“Omnia mutantur, nihil interit (everything changes, nothing perishes).”
― Ovid, Metamorphoses

People often say that English comes from Latin. But how “Latin” is English? According to experts, English is about 29% Latin. Understanding the origins of English (and specifically how Latin works within it) will help you have a better understanding of the English language.

Origins of English Pie Chart
According to this “Origins of English” chart, English is nearly 30% Latin!

Latin in English

How is Latin working in English? Latin is used in English in the form of expressions, terms related to law and science, and with adjectives related to nature and biology. Let’s take a look at each.

Common Latin expressions

Here are some Latin expressions commonly used in English:

  • e.g. (exempli gratia)
    • Definition: for example
    • Example: Most of San Diego’s main beaches (e.g. Mission Beach and Pacific Beach) have boardwalks.
  • etc. (et cetera)
    • Definition: and other things; and so forth
    • Example: We did all the major touristy things: the SD Zoo, the beaches, Balboa Park, etc.
  • i.e. (id est)
    • Definition: which means; in other words
    • Example: I’m super pale, i.e. I need a tan!
  • N.B. or n.b. (nota bene)
    • Definition: note well; take notice
    • Example: As you can see from the report, the weather in SD is beautiful year-round, but n.b. the cooler evenings. You will need a sweater.
  • P.S. (post script)
    • Definition: an addition remark at the end of a letter
    • Example: P.S. Did I mention that I love you?


Latin in law

Latin is commonly found in terms related to law . . . but you don’t have to be a lawyer to use these terms!

  • ad hoc
    • Definition: translated to “for this,” used to describe something created or used for a specific purpose.
    • Example: They created an ad hoc agreement for the new client.
  • affidavit
    • Definition: translated to “he has sworn,” used to describe a formal statement.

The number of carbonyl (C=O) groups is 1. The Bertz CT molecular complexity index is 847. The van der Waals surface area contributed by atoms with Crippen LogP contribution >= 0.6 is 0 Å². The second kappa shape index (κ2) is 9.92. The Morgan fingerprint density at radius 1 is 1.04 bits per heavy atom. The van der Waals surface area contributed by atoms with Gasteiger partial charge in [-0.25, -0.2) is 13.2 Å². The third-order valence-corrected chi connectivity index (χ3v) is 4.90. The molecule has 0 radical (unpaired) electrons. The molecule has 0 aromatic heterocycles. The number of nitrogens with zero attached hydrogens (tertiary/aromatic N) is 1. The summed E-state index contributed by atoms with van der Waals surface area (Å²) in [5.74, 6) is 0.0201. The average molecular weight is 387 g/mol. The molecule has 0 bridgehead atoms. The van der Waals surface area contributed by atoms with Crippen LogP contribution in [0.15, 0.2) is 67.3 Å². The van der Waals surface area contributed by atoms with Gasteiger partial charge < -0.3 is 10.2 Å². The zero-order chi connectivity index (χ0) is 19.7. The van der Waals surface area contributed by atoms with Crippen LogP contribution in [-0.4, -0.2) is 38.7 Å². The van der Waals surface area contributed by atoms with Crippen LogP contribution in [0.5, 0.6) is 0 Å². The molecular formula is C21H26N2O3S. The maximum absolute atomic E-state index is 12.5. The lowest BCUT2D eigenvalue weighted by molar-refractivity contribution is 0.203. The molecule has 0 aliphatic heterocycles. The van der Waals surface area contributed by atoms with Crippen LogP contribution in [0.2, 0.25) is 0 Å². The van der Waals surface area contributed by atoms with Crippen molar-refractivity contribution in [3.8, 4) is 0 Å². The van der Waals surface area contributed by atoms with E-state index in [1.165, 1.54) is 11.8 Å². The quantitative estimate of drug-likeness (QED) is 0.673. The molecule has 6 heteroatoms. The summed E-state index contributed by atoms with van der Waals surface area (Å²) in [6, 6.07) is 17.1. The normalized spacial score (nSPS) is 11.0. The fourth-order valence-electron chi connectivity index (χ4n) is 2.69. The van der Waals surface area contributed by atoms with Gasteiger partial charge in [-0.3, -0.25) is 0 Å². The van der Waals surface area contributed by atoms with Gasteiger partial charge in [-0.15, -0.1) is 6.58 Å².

• Example: I have a signed affidavit from the witness.
  • bona fide
    • Definition: translated to “in good faith,” used to show someone’s good intentions regardless of a situation’s outcome.
    • Example: The man said he thought he was buying a bona fide autograph of Michael Jordan, but it was a fake.
  • de facto
    • Definition: translated to “from fact” or “in fact,” used to reference something that is true in practice, but has not been officially instituted or endorsed. (This is often applied to an unofficial position someone works without being given an official title.)
    • Example: He worked as the de facto manager until a new one was hired.

Latin in adjectives

An interesting way English has preserved Latin is found in the use of some adjectives. In many cases in English, there are both German and Latin nouns for one thing. The Latin word is often more formal and is related to science. It is often both an adjective and a noun (depending on its use) and typically serves as the adjective form of the Germanic noun. In the examples below, the Latin version serves as an adjective.


Here are some examples in relation to nature and biology:

  • bee/apian
    • I am allergic to bees. (noun)
    • Apian allergies are common. (adjective)
  • bird/avian
    • I love to watch the birds in the morning.  (noun)
    • Avian sciences are fascinating. (adjective)
  • cat/feline
    • I’m a cat person. I’ve always had cats.  (noun)
    • My dog sometimes acts like a cat. I say she has feline tendencies. (adjective)
  • dog/canine
    • My dog is 10 years old.  (noun)
    • There is nothing more impressive than canine loyalty. (adjective)
  • horse/equine
    • Have you ever ridden a horse? (noun)
    • I am studying equine diseases. (adjective)
  • man/masculine
    • I met a man from Kentucky. (noun)
    • This cologne has a very masculine odor. (adjective)
  • moon/lunar
    • There will be a full moon tonight. (noun)
    • Did you see the lunar eclipse? (adjective)
  •  sun/solar
    • I need some sun! (noun)
    • The car is powered by solar energy. (adjective)
  • water/aquatic
    • I’m afraid of dark water. (noun)
    • Have you been to the new aquatic center? (adjective)
  • woman/feminine
    • He married a wonderful woman from Germany. (noun)
    • What a beautiful and feminine dress. (adjective)



A few others, just for fun:

  • boat/naval
    • Do you know how to drive a boat? (noun)
    • I just learned about this interesting naval battle in history class. (adjective)
  •  book/literary
    • That was a great book. (noun)
    • I always appreciate a literary man or woman. (adjective)
  • house/domestic
    • They just bought a new house. (noun)
    • I prefer domestic chores to chores outside, like mowing the lawn. (adjective)
  • town/urban
    • Do you live in a town or in the country? (noun)
    • I had a very urban childhood. (adjective)

 Can you think of ways that Latin lives in English? Tell us on Facebook!